I am reminding myself, too, that we all need be more mindful that we can make a difference, one interaction at a time. I was asked by a friend about the following comic …

Think small
The point I was trying to make (and maybe fell into stereotype of academic folks, which is a bit unfair) is that we can all easily get bogged down in jargon and vocabulary and lose sight of the reason why were are engaged in conversations in the first place, which is to better connect with others and better understand points of view.

As a K12 teacher often in the midst of university folks through work with our writing project, it seems as if I am surrounded by vocabulary — you can almost hear some folks planning their next education journal writing or book project as they talk and interact — and I was seeking to remind myself that deeds and actions are important. Talking only gets you so far.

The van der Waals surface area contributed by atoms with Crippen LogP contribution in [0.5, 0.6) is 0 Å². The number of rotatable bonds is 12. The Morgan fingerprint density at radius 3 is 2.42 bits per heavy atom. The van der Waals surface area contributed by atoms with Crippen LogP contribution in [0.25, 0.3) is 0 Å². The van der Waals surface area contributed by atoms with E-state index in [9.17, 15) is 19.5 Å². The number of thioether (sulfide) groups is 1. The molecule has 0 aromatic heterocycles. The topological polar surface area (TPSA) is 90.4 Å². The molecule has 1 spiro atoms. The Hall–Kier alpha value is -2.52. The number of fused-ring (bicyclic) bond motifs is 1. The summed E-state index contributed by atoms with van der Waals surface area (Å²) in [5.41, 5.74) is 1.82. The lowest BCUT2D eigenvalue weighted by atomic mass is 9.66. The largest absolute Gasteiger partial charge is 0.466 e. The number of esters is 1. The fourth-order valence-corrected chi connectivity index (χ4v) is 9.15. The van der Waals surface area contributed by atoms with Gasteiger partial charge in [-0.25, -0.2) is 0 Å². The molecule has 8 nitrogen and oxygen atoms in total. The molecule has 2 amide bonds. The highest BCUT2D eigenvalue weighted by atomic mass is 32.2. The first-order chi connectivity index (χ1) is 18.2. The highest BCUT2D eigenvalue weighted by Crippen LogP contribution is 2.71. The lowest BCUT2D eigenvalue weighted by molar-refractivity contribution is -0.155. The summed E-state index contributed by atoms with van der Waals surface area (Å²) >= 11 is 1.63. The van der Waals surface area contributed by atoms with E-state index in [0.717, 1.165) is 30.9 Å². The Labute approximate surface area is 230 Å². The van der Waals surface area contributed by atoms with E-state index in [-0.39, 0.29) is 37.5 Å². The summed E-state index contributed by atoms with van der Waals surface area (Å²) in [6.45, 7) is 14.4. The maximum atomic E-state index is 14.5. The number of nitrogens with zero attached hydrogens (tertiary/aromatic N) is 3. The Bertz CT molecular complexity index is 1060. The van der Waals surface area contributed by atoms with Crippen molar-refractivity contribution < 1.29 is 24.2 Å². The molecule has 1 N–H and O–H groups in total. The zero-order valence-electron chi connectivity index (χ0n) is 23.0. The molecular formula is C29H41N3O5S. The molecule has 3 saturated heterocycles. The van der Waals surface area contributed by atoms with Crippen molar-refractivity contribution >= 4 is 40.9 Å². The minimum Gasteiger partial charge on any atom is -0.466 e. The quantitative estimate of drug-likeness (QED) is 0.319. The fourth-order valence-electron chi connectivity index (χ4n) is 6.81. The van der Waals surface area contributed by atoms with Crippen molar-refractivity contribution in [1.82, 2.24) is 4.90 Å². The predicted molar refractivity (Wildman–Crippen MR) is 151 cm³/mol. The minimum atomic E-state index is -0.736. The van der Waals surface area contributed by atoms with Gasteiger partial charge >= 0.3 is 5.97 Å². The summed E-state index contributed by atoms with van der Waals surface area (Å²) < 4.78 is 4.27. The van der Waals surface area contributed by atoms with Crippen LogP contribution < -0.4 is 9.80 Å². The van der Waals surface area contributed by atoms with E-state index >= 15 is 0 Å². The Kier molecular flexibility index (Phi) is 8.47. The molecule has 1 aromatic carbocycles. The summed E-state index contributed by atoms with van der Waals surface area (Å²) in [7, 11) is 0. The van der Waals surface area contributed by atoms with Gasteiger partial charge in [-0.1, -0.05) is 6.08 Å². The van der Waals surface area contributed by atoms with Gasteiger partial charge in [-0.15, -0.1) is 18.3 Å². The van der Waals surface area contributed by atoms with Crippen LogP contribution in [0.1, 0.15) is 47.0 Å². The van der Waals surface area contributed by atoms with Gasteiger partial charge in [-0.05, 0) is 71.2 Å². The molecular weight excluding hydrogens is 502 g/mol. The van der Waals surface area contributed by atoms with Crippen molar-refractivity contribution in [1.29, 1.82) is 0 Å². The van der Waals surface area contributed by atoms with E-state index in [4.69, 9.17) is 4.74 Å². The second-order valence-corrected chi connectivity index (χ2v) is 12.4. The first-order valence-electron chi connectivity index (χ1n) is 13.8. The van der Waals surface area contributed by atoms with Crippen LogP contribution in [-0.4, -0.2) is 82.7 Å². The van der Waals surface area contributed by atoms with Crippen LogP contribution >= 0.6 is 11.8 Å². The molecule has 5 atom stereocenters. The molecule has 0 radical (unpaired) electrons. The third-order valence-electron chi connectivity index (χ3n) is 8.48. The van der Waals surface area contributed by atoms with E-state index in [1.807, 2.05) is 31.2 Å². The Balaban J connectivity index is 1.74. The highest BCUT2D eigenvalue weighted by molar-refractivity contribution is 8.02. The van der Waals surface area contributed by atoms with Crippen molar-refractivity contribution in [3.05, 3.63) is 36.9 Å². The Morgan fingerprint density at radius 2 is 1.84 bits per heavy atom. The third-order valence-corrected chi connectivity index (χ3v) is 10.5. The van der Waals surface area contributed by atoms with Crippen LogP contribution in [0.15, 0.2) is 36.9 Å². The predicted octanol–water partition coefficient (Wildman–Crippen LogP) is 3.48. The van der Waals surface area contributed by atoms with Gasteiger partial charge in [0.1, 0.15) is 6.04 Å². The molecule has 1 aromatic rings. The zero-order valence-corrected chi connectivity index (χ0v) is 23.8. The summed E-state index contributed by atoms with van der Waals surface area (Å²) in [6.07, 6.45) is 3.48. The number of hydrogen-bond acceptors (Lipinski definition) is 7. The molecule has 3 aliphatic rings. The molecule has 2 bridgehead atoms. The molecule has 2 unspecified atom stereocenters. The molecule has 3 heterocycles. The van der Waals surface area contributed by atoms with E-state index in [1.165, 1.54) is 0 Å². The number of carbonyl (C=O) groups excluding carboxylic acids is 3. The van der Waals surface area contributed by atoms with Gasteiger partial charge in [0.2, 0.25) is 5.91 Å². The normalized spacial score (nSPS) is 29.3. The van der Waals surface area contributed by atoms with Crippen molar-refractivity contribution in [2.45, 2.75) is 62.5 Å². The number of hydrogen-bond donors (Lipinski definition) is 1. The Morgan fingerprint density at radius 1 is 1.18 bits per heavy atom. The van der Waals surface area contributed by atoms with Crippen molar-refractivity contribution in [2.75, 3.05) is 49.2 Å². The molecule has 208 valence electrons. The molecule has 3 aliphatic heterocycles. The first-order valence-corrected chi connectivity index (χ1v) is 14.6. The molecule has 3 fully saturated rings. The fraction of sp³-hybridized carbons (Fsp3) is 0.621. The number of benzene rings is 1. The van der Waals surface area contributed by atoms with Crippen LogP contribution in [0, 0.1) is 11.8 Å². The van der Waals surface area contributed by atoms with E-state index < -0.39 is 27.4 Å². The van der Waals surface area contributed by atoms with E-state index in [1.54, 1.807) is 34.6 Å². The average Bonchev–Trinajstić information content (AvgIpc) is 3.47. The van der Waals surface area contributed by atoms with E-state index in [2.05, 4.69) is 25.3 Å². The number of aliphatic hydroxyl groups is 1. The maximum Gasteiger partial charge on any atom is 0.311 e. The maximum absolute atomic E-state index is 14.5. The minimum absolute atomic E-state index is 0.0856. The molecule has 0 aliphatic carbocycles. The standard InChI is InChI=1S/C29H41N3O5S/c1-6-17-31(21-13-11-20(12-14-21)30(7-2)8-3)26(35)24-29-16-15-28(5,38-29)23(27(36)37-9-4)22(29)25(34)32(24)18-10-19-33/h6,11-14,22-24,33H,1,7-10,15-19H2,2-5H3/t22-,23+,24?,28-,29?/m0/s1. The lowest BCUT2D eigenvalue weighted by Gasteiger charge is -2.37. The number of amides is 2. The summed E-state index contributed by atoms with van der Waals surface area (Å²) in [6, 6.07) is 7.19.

Words matter, of course. But where you take those words is a reflection on who are you and what you really want to see happen. Think small, but get it started. In the end, it has to do with being kind to each other and being open to differences, whether you are online or offline.

Perhaps I remain a bit naive about the possibilities of making the world a better place …

Peace (in the margins),
Kevin

Visual Literacies and the Emergence of “Picting”


visualliteracy flickr photo by alisonkeller shared under a Creative Commons (BY-NC-SA) license

The term “picting” is new to me but it makes sense. In a recent piece at The Journal by Cathie Norris and Elliot Soloway entitled Picting, Not Wriing, is the Literacy of Today’s Youth, the question of whether the visual nature of literacy in the (literal) hands of youth — mostly via cameras on mobile devices — has overtaken the written literacies.